Conclusion
The techniques for multiple testing offered here through a platformindependent tool are relevant to a variety of data analysis tasks in biology and medicine. The results also allowed us to illustrate the power of a permutation test for multiple hypotheses assessment procedures and for controlling the rate of Type I errors. We also demonstrated that even when Pvalues were corrected via B&H, which is considered a less stringent method as opposed to Bonferroni, a number of potentially significant features were dismissed. The software is easy to use and it offers the basis for future extensions. Another key contribution is the implementation of multiple hypotheses statistical testing techniques for both numerical and categorical data. The analytical options offered can be applied to support a significant spectrum of hypothesis testing tasks in functional genomics, e.g. fast detection of significantly differentially expressed genes and genotypes. Moreover, to the best of our knowledge, this is the first opensource software tool freely available for supporting less traditional genomic applications, such as the detection of betweengroup differences on the basis of SNPs. In this area multipletesting procedures have traditionally relied on very stringent adjustment approaches (e.g. Bonferroni).
Despite its simplicity, in terms of usability, this tool in comparison with others, such as GeneSpring and TIGR MeV, offers the following advantages: Freelyavailable, as TIGR MeV does, no computational installation cost, easy to use, computationally inexpensive. Moreover it allows the calculation of traditional statistical tests and multiple testing with categorical data, as well as test and distributionindependent permutationbased tests.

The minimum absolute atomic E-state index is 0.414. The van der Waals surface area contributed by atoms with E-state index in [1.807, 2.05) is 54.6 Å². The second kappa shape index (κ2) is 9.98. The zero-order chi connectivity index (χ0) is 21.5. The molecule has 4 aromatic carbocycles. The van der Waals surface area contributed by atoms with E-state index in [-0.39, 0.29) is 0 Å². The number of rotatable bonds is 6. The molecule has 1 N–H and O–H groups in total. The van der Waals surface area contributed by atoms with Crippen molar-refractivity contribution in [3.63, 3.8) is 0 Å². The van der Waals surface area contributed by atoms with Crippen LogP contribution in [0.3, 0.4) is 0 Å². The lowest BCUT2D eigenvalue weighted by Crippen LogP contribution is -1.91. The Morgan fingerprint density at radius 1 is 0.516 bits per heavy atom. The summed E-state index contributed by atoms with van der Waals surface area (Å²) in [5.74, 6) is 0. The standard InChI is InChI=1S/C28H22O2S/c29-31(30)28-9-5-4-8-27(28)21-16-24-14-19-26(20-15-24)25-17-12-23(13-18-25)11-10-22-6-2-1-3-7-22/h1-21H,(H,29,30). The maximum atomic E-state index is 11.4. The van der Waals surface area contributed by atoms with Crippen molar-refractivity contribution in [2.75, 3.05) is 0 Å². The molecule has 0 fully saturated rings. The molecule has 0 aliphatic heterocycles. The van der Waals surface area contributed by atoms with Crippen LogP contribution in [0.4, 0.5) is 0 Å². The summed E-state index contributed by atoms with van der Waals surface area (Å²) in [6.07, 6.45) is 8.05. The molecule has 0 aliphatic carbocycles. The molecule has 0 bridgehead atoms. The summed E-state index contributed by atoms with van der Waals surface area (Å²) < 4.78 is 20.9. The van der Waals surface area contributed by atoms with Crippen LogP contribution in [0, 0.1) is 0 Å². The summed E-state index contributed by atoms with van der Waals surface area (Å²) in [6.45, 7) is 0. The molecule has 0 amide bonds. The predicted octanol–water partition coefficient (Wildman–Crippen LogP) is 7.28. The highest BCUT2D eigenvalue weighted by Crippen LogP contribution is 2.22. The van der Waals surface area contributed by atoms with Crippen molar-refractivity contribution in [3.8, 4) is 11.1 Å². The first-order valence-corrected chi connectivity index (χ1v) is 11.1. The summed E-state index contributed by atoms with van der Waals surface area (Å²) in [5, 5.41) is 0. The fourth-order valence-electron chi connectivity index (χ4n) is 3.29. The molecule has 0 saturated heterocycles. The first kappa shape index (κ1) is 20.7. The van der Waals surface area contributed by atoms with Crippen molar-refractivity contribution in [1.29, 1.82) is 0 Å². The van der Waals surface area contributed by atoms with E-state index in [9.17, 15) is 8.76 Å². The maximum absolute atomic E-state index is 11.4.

We expect to continue expanding the tool with alternative statistical significance measures, such as Fisher's exact test, Z or Wald scores. We will welcome additional user's feedback after the publication of this article.
Availability and requirements
Project name: Permutationbased statistical tests for multiple hypotheses
Project home page: http://rosalind.infj.ulst.ac.uk/CWB/Ptest.html
Operating system(s): Platform independent
Programming language: Java
Other requirements: Java 1.5.1 or higher
License: None
Any restrictions to use by nonacademics: None
Abbreviations
 ANOVA:

Analysis of variance
 DCM:

Dilated CardioMyopathy
 SAM:

Significant Analysis of Microarray
 NSC:

Nearest Shrunken Centroid
 SNP:

Single nucleotide polymorphisms
Declarations
Acknowledgements
We thank the two anonymous reviewers for their comments, which allowed us to improve the quality of the manuscript and software. This work was supported in part by a grant from EUFP6, CARDIOWORKBENCH project http://www.medinfo.dist.unige.it/CWB1/, to FA.
Authors’ Affiliations
References
 Barth AS, Kuner R, Buness A, Ruschhaupt M, Merk S, Zwermann L, Kääb S, Kreuzer E, Steinbeck G, Mansmann U, Poustka A, Nabauer M, Sültmann H: Identification of a common gene expression signature in dilated cardiomyopathy across independent microarray studies. J Am Coll Cardiol. 2006, 48: 16107. 10.1016/j.jacc.2006.07.026.View ArticlePubMedGoogle Scholar
 Mathur P, Kaga S, Zhan L, Das DK, Maulik N: Potential candidates for ischemic preconditioningassociated vascular growth pathways revealed by antibody array. Am J Physiol Heart Circ Physiol. 2005, 288 (6): H300610. 10.1152/ajpheart.01203.2004.View ArticlePubMedGoogle Scholar